SIX MILE—Hundreds of Pickens County residents gathered Memorial Day to honor military service and four men in particulary who distiguish the county as having the most Medal of Honor recipients per caita in the nation.
The service, held at Six Mile Town Hall, aimed to honor the families of Pickens County Medal of Honor recipients Charles Barker, William McWhorter, Furman Smith and Donnie Howe, as well as others who died serving.
United States Senator Lindsey Graham (R) said it does not surprise him that Pickens County has more Medal of Honor recipients per capita than any other county in the United States.
“People ask me how it could be that a small town in rural South Carolina produces so many Medal of Honor winners,” Graham said. “That’s the way they are raised. They’re raised right. They believe in something bigger than themselves.”
Graham said Memorial Day is a time to remember those who paid the ultimate price for freedom.
“God bless the family members who have lost a loved one serving who was serving our nation,” Graham said. “(They) will always be in our thoughts and prayers. We’re remembering those who gave their lives and never made it home.”
“People in Pickens County pay the taxes and they fight the wars,” Graham continued. “If the rest of the country would follow the model here we would be better off.”
The ceremony concluded with a 21-gun salute and a wreath was placed in remembrance of fallen soldiers at the Memorial Marker at Town Hall.
Major General Robert E. Livingston, Adjutant General of the State of South Carolina and veteran of Afghanistan, said it is important to tell the untold and forgotten stories on Memorial Day.
“(Memorial Day) is the day to tell the story of the hundreds from South Carolina who have given their lives as well as the thousands across our nation,” Livingston said. “We have to remember, as a people, what makes us great.”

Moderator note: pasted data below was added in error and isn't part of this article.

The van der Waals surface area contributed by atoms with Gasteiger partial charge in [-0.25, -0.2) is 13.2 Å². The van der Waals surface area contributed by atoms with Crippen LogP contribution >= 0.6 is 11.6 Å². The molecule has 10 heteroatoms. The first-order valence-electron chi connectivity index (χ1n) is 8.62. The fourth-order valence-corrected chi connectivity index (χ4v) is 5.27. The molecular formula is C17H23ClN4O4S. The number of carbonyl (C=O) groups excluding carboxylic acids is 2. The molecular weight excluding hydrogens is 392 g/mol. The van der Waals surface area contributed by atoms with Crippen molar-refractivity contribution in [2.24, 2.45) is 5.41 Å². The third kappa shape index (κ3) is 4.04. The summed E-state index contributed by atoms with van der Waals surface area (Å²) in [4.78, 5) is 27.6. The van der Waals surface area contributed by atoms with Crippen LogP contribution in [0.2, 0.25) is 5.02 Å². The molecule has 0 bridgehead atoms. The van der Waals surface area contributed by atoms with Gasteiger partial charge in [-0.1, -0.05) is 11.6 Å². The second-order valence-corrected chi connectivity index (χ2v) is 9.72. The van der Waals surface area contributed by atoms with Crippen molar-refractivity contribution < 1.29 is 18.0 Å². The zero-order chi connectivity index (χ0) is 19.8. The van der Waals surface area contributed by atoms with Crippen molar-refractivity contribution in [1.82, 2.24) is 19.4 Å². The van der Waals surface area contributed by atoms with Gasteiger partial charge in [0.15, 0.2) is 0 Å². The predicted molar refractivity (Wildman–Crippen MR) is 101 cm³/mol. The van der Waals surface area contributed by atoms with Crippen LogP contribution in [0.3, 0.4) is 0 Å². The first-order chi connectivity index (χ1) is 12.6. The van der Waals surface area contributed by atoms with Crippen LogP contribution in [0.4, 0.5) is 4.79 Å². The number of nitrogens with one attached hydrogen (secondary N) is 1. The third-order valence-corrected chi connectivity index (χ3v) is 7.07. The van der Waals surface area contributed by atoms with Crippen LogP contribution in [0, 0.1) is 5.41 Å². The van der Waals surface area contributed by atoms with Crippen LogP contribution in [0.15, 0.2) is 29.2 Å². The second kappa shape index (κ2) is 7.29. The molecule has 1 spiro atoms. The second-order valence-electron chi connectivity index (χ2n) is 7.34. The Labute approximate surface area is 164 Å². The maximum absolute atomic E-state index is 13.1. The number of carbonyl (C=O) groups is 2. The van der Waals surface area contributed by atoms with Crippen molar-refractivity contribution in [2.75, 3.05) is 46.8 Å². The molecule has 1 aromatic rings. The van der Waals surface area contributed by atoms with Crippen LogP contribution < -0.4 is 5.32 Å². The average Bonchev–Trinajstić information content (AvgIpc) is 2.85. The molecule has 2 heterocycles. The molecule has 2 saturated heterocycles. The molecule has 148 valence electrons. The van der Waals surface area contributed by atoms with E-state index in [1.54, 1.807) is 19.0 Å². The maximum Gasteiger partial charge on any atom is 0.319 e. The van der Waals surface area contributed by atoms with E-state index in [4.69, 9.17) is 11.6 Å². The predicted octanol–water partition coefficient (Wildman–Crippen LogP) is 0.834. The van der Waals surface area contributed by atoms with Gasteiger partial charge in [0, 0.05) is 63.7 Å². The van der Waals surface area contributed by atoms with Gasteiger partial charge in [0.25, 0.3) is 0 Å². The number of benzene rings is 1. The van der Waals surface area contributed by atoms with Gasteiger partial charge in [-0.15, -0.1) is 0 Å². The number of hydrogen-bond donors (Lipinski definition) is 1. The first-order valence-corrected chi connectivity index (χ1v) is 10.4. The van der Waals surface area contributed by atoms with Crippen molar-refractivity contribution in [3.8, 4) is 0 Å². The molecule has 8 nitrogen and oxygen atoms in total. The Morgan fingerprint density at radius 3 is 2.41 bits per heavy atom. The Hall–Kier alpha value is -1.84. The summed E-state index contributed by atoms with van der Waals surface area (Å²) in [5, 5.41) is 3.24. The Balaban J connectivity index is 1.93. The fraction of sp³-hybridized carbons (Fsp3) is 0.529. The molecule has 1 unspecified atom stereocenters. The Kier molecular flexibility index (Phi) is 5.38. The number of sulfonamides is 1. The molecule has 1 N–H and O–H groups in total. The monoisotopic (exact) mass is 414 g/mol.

Livingston shared that Pvt. Smith tackled great odds against the Germans in Europe to save his fellow soldiers, while Pvt. McWhorter threw himself on an explosive to save those around him. Livingston also said Lance Cpl. Howe threw himself selflessly on a grenade to save his fellow Marines.
In speaking with service members and their families, Livingston said he began to understand why Medal of Honor recipients and other soldiers do what they do.
“I was speaking with Sgt. Baker before he died and I asked him “What makes a Medal of Honor recipient?” Livingston said. “He said, ‘Those who serve have greatness already in them, it’s just, when the circumstances project themselves, they exhibit that greatness.’”
Barker was last seen fighting hand to hand combat, according to Livingston.
“We fight for each other when we get into combat, but we go because of our families, our communities, our state and because of our great nation,” he said.
Livingston said it is important to tell the stories of those that have fallen, but it is also important to make your own stories.
“I had a chance to go back and talk to some of the families who lost loved ones in combat, and they are incredible,” Livingston said. “None of them said ‘Why did you do this to my son? Why did you do this to my husband?’ They said, ‘They were doing what they wanted to do. They were serving honorably. They made a difference, and I’m going to make a difference too.’ That’s the spirit of America.”